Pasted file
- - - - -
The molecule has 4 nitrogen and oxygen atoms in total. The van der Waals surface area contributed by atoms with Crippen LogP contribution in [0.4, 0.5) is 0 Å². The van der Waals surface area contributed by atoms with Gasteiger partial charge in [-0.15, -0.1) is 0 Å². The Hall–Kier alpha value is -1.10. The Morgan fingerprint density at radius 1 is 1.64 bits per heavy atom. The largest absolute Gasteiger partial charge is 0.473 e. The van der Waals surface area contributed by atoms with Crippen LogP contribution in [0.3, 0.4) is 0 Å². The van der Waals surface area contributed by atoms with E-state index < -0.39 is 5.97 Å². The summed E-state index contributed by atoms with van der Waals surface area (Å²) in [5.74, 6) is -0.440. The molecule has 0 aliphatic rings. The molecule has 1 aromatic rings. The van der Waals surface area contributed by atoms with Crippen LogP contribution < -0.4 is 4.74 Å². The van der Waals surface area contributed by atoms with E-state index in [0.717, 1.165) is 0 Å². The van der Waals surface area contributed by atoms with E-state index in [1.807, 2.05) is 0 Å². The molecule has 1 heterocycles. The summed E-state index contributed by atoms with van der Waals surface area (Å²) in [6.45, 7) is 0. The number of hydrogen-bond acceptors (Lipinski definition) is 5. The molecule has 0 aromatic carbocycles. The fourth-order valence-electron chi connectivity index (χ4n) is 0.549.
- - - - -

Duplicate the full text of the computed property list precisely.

The molecule has 4 nitrogen and oxygen atoms in total. The van der Waals surface area contributed by atoms with Crippen LogP contribution in [0.4, 0.5) is 0 Å². The van der Waals surface area contributed by atoms with Gasteiger partial charge in [-0.15, -0.1) is 0 Å². The Hall–Kier alpha value is -1.10. The Morgan fingerprint density at radius 1 is 1.64 bits per heavy atom. The largest absolute Gasteiger partial charge is 0.473 e. The van der Waals surface area contributed by atoms with Crippen LogP contribution in [0.3, 0.4) is 0 Å². The van der Waals surface area contributed by atoms with E-state index < -0.39 is 5.97 Å². The summed E-state index contributed by atoms with van der Waals surface area (Å²) in [5.74, 6) is -0.440. The molecule has 0 aliphatic rings. The molecule has 1 aromatic rings. The van der Waals surface area contributed by atoms with Crippen LogP contribution < -0.4 is 4.74 Å². The van der Waals surface area contributed by atoms with E-state index in [0.717, 1.165) is 0 Å². The van der Waals surface area contributed by atoms with E-state index in [1.807, 2.05) is 0 Å². The molecule has 1 heterocycles. The summed E-state index contributed by atoms with van der Waals surface area (Å²) in [6.45, 7) is 0. The number of hydrogen-bond acceptors (Lipinski definition) is 5. The molecule has 0 aromatic carbocycles. The fourth-order valence-electron chi connectivity index (χ4n) is 0.549.